Members of the Students for Environmental Action have been gathering petition signatures across campus to implement a $5 green fee, which will go toward making Temple more sustainable.
In order to pass this fee, though, SEA needs to prove it has the support of 10 percent of Temple students by getting 3,500 signatures. If the students meet their goal by December, the green fee will be implemented as a part of fall 2010 tuition.
SEA started petitioning Sept. 10 and in the past two weeks, hit its first goal of 1,000 signatures.
“It’s been going really well so far, and we have been getting a lot of great feedback from students and from teachers,” SEA President Korin Tangtrakul said.
But the concept of a green fee is not new or unique to Temple. Many universities on the west coast charge tuition fees that support sustainability on campus. University of California, Santa Cruz has a $3 fee per quarter and has been rated 100 percent green by the EPA.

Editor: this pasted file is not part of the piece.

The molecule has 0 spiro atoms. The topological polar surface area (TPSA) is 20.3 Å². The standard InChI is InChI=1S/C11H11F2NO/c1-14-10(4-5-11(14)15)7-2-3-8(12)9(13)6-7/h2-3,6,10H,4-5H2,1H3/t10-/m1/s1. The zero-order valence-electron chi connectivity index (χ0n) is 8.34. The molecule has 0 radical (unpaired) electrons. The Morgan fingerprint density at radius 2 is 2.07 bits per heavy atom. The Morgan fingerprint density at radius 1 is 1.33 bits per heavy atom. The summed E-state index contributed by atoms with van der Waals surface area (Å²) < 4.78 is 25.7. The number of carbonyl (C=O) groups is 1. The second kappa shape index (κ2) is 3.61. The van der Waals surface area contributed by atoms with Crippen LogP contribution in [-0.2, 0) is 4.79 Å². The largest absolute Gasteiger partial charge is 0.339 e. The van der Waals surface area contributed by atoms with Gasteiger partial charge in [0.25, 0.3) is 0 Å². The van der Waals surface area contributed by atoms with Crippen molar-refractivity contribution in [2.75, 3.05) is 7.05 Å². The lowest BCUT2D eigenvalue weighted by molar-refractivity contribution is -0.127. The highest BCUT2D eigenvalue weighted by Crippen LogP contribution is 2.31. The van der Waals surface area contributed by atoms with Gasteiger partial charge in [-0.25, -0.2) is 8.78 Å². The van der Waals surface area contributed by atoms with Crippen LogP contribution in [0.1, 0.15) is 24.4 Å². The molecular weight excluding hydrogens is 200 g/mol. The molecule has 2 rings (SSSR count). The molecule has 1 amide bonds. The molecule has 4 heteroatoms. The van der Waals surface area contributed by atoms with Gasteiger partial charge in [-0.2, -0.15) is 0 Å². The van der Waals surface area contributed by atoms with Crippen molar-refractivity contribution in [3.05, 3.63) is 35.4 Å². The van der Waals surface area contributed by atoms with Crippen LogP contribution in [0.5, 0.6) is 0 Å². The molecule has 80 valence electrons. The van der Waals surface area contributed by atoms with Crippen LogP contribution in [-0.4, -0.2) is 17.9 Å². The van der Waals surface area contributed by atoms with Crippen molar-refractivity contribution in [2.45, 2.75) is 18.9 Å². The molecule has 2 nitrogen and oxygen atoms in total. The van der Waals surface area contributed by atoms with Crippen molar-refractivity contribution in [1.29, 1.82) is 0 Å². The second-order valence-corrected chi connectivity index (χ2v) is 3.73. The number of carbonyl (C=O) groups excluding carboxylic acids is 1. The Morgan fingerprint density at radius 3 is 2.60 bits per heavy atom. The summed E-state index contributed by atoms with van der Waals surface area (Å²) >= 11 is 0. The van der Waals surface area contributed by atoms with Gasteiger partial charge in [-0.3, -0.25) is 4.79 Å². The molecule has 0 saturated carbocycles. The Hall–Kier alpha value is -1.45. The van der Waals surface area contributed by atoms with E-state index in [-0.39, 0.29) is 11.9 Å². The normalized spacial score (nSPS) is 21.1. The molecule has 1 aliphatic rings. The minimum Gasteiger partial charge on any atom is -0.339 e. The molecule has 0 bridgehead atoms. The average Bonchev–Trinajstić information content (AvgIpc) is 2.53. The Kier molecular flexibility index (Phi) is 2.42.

Middle Tennessee State University was successful in passing an $8 fee per semester to generate money to purchase energy from a local renewable energy company.
Here in Philadelphia, Drexel University is currently trying to pass a revolving loan, which would serve the same general function as a green fee would at Temple but with a slightly more complicated process.
To help assure students their money will be used the way it’s meant to, if the green fee is passed, a committee will be formed as a part of the Sustainability Advisory Board of President Hart. This way, board members as well as students concerned about sustainability on campus will be actively involved in the decision making and use of the money.
The fee is just a part of recent university efforts to increase its sustainability.
During the Spring 2008 semester, President Anne Weaver Hart signed the President’s Climate Commitment, which is a part of a national campaign to curb greenhouse gases by 80 percent by 2050. In order to meet these goals, the green fee would be charged in the same way Temple students pay fees for health services, computer and technology, facilities, et cetera along with tuition.
Because the green fee is a student-run initiative, so the money would go toward projects that Temple students want to see happen, such as purchasing renewable energy, organic and local foods, campus-wide recycling, installing green roofs, creating additional green spaces, sustainable transportation and other projects students and advisors deem worthy.
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